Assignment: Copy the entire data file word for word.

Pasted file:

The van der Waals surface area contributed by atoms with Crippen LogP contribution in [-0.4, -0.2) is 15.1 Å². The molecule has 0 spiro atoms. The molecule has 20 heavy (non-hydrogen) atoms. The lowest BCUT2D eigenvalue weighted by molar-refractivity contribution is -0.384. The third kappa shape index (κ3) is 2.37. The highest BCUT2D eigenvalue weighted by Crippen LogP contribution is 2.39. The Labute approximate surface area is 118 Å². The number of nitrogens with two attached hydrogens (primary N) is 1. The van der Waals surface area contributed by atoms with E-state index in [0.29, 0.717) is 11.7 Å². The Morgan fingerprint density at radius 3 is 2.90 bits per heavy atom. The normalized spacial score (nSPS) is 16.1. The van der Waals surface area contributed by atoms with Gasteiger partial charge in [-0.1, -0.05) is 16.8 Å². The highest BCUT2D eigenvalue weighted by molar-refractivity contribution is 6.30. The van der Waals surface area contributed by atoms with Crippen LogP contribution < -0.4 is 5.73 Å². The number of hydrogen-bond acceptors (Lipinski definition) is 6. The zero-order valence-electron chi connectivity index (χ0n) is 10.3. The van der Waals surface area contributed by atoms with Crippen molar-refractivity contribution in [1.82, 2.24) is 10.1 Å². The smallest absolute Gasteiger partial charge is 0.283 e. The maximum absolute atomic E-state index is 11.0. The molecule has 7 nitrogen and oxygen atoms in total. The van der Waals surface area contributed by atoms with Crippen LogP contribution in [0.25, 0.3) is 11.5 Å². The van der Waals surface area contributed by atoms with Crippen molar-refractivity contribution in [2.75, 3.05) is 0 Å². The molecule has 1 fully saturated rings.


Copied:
The van der Waals surface area contributed by atoms with Crippen LogP contribution in [-0.4, -0.2) is 15.1 Å². The molecule has 0 spiro atoms. The molecule has 20 heavy (non-hydrogen) atoms. The lowest BCUT2D eigenvalue weighted by molar-refractivity contribution is -0.384. The third kappa shape index (κ3) is 2.37. The highest BCUT2D eigenvalue weighted by Crippen LogP contribution is 2.39. The Labute approximate surface area is 118 Å². The number of nitrogens with two attached hydrogens (primary N) is 1. The van der Waals surface area contributed by atoms with E-state index in [0.29, 0.717) is 11.7 Å². The Morgan fingerprint density at radius 3 is 2.90 bits per heavy atom. The normalized spacial score (nSPS) is 16.1. The van der Waals surface area contributed by atoms with Gasteiger partial charge in [-0.1, -0.05) is 16.8 Å². The highest BCUT2D eigenvalue weighted by molar-refractivity contribution is 6.30. The van der Waals surface area contributed by atoms with Crippen LogP contribution < -0.4 is 5.73 Å². The number of hydrogen-bond acceptors (Lipinski definition) is 6. The zero-order valence-electron chi connectivity index (χ0n) is 10.3. The van der Waals surface area contributed by atoms with Crippen molar-refractivity contribution in [1.82, 2.24) is 10.1 Å². The smallest absolute Gasteiger partial charge is 0.283 e. The maximum absolute atomic E-state index is 11.0. The molecule has 7 nitrogen and oxygen atoms in total. The van der Waals surface area contributed by atoms with Crippen LogP contribution in [0.25, 0.3) is 11.5 Å². The van der Waals surface area contributed by atoms with Crippen molar-refractivity contribution in [2.75, 3.05) is 0 Å². The molecule has 1 fully saturated rings.